Local Structure Can Identify and Quantify Influential Global Spreaders in Large Scale Social Networks.
Measuring and optimizing the influence of nodes in big-data online social networks are important for many practical applications, such as the viral marketing and the adoption of new products. As the viral spreading on social network is a global process, it is commonly believed that measuring the influence of nodes inevitably requires the knowledge of the entire network. Employing percolation theory, we show that the spreading process displays a nucleation behavior: once a piece of information spread from the seeds to more than a small characteristic number of nodes, it reaches a point of no return and will quickly reach the percolation cluster, regardless of the entire network structure; otherwise the spreading will be contained locally. Thus, we find that, without the knowledge of entire network, any nodes' global influence can be accurately measured using this characteristic number, which is independent of the network size. This motivates an efficient algorithm with constant time complexity on the long standing problem of best seed spreaders selection, with performance remarkably close to the true optimum.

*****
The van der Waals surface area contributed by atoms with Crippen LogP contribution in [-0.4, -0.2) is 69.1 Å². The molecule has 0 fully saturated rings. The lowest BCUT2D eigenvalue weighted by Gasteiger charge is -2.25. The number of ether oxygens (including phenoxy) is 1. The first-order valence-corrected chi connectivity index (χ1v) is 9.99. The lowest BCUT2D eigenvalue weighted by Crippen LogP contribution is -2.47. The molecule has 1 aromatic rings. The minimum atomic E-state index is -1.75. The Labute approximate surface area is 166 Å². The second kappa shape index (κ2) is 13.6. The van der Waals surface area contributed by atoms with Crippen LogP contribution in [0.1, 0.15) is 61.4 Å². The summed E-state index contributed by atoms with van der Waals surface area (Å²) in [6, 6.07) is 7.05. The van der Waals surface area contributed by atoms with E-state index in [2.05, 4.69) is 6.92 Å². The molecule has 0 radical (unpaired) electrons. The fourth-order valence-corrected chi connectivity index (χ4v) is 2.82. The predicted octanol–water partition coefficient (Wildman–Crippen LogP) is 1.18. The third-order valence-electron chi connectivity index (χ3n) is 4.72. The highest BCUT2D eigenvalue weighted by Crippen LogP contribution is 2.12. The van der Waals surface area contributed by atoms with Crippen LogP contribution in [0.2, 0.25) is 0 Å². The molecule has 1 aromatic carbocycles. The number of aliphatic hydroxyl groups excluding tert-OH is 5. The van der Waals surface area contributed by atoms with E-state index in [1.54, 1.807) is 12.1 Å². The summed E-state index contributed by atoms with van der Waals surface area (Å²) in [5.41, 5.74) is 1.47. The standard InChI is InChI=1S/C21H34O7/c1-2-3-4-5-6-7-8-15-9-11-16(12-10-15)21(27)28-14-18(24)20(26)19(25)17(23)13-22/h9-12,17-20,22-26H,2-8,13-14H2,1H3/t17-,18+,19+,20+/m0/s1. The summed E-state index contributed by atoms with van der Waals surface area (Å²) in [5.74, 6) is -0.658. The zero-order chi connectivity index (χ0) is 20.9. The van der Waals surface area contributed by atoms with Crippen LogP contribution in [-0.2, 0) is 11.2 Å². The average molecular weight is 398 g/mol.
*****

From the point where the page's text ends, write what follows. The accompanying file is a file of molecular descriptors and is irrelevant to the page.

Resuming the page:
Publisher URL: http://arxiv.org/abs/1509.03484
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